Taiwan: Google has opened its first ever data centres in Asia as it looks to boost its growth further in the region.
The move comes as a growing number of people in Asia - which is home to more than half of the world's population - are getting connected to the internet.
Google said that having data centres in Asia will help it to provide faster and "more reliable" access to its tools and services to users in the region.
The two new centres are based in Taiwan and Singapore.
"The growth in Asia's Internet has been amazing," Joe Kava, vice president of data centres at Google, said in a blogpost.
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"Between July and September of this year alone, more than 60 million people in Asia landed on the mobile internet for the first time. That's almost two Canadas, or three Australias.
"And this growth probably won't slow for some time, since the majority of people that have yet to come online also happen to live in Asia," he added.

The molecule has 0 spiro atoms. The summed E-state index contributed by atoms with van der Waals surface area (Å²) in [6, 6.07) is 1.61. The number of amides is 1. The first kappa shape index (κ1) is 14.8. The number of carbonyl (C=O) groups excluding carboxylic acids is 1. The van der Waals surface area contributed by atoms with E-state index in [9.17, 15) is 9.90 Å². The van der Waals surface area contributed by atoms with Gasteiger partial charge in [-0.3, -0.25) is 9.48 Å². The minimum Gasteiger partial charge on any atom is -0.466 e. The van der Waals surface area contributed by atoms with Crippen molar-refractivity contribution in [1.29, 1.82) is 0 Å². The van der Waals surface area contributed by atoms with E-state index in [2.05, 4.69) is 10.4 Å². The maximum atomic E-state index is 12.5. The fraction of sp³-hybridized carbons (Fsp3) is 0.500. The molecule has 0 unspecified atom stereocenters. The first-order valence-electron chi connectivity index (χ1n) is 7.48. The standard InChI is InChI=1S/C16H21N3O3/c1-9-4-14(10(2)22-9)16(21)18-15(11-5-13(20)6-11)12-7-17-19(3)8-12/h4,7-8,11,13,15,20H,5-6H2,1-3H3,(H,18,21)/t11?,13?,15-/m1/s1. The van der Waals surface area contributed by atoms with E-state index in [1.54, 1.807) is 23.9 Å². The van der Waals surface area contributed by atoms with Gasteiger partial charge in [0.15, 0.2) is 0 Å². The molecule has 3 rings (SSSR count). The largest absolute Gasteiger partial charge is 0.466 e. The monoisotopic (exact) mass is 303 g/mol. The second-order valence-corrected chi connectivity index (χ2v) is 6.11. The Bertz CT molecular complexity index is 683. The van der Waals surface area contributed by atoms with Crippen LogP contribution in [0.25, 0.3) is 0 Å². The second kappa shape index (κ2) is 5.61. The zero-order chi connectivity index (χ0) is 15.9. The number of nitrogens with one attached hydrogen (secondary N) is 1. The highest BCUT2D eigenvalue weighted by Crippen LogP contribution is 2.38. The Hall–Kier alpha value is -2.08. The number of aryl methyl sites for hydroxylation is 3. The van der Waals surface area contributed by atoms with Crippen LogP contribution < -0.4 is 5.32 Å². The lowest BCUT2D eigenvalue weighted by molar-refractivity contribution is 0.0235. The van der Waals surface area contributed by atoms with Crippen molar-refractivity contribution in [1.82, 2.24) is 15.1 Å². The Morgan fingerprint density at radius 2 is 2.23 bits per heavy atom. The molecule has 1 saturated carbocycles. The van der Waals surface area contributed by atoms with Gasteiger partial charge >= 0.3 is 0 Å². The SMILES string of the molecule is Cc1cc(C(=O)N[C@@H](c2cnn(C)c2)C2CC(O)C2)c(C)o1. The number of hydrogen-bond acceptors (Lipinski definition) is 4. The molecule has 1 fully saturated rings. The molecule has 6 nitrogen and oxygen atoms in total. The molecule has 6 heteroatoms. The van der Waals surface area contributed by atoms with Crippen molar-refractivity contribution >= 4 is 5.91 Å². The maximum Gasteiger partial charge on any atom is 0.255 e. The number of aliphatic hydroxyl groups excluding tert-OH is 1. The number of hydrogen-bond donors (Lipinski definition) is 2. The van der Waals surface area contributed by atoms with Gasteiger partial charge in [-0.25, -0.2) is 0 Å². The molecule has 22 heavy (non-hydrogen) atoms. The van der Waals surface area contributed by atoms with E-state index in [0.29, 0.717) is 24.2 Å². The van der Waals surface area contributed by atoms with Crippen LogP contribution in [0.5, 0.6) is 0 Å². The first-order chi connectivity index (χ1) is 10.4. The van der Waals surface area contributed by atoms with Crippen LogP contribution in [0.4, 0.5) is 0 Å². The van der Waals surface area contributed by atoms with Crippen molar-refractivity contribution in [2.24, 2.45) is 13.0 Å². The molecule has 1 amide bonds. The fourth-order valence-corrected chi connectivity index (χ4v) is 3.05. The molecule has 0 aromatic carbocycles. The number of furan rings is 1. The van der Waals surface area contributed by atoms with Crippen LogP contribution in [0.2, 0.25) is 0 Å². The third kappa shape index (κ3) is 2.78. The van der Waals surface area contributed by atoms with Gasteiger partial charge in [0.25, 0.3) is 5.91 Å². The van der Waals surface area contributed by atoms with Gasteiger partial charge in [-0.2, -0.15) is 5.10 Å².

The rapid speed at which internet users in the region have been growing, has turned Asia into a key market for internet firms.
China - Asia's largest economy - has more 500 million internet users, making its the world's biggest internet market.
Meanwhile, India - the world's second most populous country after China - has seen the number of users double to 200 million just in the last two years.
It took six years to achieve a similar growth in the US, according to Google.
The firm said it plans to invest $600m (£365m) in the long run in the Taiwan data centre - the bigger of the two facilities in the region.